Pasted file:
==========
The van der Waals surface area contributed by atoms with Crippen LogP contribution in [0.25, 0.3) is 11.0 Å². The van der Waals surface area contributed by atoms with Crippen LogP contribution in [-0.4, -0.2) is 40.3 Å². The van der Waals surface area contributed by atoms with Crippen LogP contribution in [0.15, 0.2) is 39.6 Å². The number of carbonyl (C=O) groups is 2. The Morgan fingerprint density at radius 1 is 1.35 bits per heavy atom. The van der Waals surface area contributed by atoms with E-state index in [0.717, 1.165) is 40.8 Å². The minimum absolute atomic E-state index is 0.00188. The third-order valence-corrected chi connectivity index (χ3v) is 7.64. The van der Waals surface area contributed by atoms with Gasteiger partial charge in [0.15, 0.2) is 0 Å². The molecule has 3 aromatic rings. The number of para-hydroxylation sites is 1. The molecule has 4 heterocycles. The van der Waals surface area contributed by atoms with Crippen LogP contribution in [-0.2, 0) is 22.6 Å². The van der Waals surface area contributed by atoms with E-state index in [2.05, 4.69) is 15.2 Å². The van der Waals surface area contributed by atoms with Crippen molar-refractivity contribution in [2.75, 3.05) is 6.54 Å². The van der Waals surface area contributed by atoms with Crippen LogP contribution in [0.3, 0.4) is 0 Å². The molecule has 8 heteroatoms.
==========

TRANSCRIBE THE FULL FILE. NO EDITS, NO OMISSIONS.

The van der Waals surface area contributed by atoms with Crippen LogP contribution in [0.25, 0.3) is 11.0 Å². The van der Waals surface area contributed by atoms with Crippen LogP contribution in [-0.4, -0.2) is 40.3 Å². The van der Waals surface area contributed by atoms with Crippen LogP contribution in [0.15, 0.2) is 39.6 Å². The number of carbonyl (C=O) groups is 2. The Morgan fingerprint density at radius 1 is 1.35 bits per heavy atom. The van der Waals surface area contributed by atoms with E-state index in [0.717, 1.165) is 40.8 Å². The minimum absolute atomic E-state index is 0.00188. The third-order valence-corrected chi connectivity index (χ3v) is 7.64. The van der Waals surface area contributed by atoms with Gasteiger partial charge in [0.15, 0.2) is 0 Å². The molecule has 3 aromatic rings. The number of para-hydroxylation sites is 1. The molecule has 4 heterocycles. The van der Waals surface area contributed by atoms with Crippen LogP contribution in [-0.2, 0) is 22.6 Å². The van der Waals surface area contributed by atoms with E-state index in [2.05, 4.69) is 15.2 Å². The van der Waals surface area contributed by atoms with Crippen molar-refractivity contribution in [2.75, 3.05) is 6.54 Å². The van der Waals surface area contributed by atoms with Crippen LogP contribution in [0.3, 0.4) is 0 Å². The molecule has 8 heteroatoms.